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D_W

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If you lived in center city Philadelphia, you don't really have a concept of what most of the US is like.

Philadelphia didn't allow concealed carry back then, either. Not sure if they do now, but I had a permit when I hunted and it wasn't valid in Philadelphia. There weren't any issued there as far as I know, either.

Pick the worst five areas in the uk, concentrated spots, and the pretend you lived only in them and claimed you knew what it was like to live in the uk. Then pretend you got online and told the people who lived in the majority of the uk that they weren't familiar with what it was actually like.

I wouldn't go to school in center city Philadelphia, or south philly, or Camden new Jersey. I actually had that choice, and I recall someone saying that you shouldn't wander off campus at upenn or temple. That'd be an indication to go somewhere else.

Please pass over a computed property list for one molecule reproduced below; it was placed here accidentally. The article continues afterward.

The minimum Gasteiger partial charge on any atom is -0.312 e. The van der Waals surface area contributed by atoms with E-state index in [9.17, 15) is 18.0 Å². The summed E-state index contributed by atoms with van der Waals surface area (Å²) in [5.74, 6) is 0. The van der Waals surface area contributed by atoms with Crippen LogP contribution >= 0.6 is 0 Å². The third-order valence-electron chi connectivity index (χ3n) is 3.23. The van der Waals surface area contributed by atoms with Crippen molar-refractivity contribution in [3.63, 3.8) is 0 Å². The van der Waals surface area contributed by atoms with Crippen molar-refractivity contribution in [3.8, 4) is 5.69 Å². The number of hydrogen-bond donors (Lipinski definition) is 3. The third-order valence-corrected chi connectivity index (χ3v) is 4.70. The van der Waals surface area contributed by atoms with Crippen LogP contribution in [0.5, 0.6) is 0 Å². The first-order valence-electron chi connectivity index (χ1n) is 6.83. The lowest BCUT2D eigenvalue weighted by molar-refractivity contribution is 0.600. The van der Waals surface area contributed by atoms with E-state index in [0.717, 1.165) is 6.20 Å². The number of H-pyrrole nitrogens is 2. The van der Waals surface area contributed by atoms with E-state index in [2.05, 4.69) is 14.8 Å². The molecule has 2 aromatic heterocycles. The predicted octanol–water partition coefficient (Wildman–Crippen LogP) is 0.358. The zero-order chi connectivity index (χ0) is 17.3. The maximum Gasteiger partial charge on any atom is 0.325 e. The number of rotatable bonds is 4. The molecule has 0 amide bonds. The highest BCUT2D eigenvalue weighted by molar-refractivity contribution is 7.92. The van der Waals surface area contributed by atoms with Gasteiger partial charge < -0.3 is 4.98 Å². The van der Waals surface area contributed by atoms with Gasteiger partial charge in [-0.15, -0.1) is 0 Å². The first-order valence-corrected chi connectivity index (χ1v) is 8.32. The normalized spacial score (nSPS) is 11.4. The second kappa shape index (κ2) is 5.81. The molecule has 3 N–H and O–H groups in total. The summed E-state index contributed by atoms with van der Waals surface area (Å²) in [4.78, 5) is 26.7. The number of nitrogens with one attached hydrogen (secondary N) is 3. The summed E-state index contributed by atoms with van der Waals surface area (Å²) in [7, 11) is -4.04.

About 5% of the population probably lives in areas like that.
 

Mark Hancock

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If you lived in center city Philadelphia, you don't really have a concept of what most of the US is like.

Philadelphia didn't allow concealed carry back then, either. Not sure if they do now, but I had a permit when I hunted and it wasn't valid in Philadelphia. There weren't any issued there as far as I know, either.

Pick the worst five areas in the uk, concentrated spots, and the pretend you lived only in them and claimed you knew what it was like to live in the uk. Then pretend you got online and told the people who lived in the majority of the uk that they weren't familiar with what it was actually like.

I wouldn't go to school in center city Philadelphia, or south philly, or Camden new Jersey. I actually had that choice, and I recall someone saying that you shouldn't wander off campus at upenn or temple. That'd be an indication to go somewhere else.

About 5% of the population probably lives in areas like that.